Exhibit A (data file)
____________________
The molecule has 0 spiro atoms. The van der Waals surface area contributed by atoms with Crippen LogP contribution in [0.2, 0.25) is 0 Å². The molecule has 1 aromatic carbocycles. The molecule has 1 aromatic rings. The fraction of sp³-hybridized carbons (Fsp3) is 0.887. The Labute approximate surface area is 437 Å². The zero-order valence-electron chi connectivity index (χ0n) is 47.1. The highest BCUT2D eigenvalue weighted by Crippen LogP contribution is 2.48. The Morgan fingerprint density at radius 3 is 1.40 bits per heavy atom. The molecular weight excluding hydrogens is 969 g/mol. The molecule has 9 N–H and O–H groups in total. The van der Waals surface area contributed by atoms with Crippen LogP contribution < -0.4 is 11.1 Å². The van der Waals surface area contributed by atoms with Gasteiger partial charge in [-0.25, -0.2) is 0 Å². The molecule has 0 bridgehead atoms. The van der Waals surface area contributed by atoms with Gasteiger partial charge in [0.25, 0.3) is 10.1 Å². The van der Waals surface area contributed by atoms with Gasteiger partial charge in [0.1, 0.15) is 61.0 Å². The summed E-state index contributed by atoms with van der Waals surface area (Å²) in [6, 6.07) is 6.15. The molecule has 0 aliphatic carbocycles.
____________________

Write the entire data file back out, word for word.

The molecule has 0 spiro atoms. The van der Waals surface area contributed by atoms with Crippen LogP contribution in [0.2, 0.25) is 0 Å². The molecule has 1 aromatic carbocycles. The molecule has 1 aromatic rings. The fraction of sp³-hybridized carbons (Fsp3) is 0.887. The Labute approximate surface area is 437 Å². The zero-order valence-electron chi connectivity index (χ0n) is 47.1. The highest BCUT2D eigenvalue weighted by Crippen LogP contribution is 2.48. The Morgan fingerprint density at radius 3 is 1.40 bits per heavy atom. The molecular weight excluding hydrogens is 969 g/mol. The molecule has 9 N–H and O–H groups in total. The van der Waals surface area contributed by atoms with Crippen LogP contribution < -0.4 is 11.1 Å². The van der Waals surface area contributed by atoms with Gasteiger partial charge in [-0.25, -0.2) is 0 Å². The molecule has 0 bridgehead atoms. The van der Waals surface area contributed by atoms with Gasteiger partial charge in [0.25, 0.3) is 10.1 Å². The van der Waals surface area contributed by atoms with Gasteiger partial charge in [0.1, 0.15) is 61.0 Å². The summed E-state index contributed by atoms with van der Waals surface area (Å²) in [6, 6.07) is 6.15. The molecule has 0 aliphatic carbocycles.